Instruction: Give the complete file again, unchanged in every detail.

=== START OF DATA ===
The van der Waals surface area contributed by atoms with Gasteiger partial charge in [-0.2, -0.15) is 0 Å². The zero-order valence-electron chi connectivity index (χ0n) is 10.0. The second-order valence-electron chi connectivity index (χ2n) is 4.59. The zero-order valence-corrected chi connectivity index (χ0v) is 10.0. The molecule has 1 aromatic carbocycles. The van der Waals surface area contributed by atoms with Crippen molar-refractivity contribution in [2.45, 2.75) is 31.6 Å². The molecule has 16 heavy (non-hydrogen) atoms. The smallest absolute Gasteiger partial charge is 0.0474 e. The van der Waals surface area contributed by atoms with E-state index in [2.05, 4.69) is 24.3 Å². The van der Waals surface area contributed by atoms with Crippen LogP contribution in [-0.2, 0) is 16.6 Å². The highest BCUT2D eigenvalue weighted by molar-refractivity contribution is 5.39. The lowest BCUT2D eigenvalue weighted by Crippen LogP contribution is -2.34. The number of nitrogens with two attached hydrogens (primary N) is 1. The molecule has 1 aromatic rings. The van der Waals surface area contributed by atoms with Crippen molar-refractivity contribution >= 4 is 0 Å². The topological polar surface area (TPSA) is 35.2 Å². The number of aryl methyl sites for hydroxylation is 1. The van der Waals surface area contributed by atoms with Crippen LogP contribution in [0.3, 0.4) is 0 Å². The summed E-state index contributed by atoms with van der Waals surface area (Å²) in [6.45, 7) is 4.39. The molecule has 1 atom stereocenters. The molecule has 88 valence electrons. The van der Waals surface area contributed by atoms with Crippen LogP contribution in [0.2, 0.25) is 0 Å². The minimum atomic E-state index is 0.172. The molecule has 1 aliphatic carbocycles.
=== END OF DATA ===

The van der Waals surface area contributed by atoms with Gasteiger partial charge in [-0.2, -0.15) is 0 Å². The zero-order valence-electron chi connectivity index (χ0n) is 10.0. The second-order valence-electron chi connectivity index (χ2n) is 4.59. The zero-order valence-corrected chi connectivity index (χ0v) is 10.0. The molecule has 1 aromatic carbocycles. The van der Waals surface area contributed by atoms with Crippen molar-refractivity contribution in [2.45, 2.75) is 31.6 Å². The molecule has 16 heavy (non-hydrogen) atoms. The smallest absolute Gasteiger partial charge is 0.0474 e. The van der Waals surface area contributed by atoms with E-state index in [2.05, 4.69) is 24.3 Å². The van der Waals surface area contributed by atoms with Crippen LogP contribution in [-0.2, 0) is 16.6 Å². The highest BCUT2D eigenvalue weighted by molar-refractivity contribution is 5.39. The lowest BCUT2D eigenvalue weighted by Crippen LogP contribution is -2.34. The number of nitrogens with two attached hydrogens (primary N) is 1. The molecule has 1 aromatic rings. The van der Waals surface area contributed by atoms with Crippen molar-refractivity contribution >= 4 is 0 Å². The topological polar surface area (TPSA) is 35.2 Å². The number of aryl methyl sites for hydroxylation is 1. The van der Waals surface area contributed by atoms with Crippen LogP contribution in [0.3, 0.4) is 0 Å². The summed E-state index contributed by atoms with van der Waals surface area (Å²) in [6.45, 7) is 4.39. The molecule has 1 atom stereocenters. The molecule has 88 valence electrons. The van der Waals surface area contributed by atoms with Crippen LogP contribution in [0.2, 0.25) is 0 Å². The minimum atomic E-state index is 0.172. The molecule has 1 aliphatic carbocycles.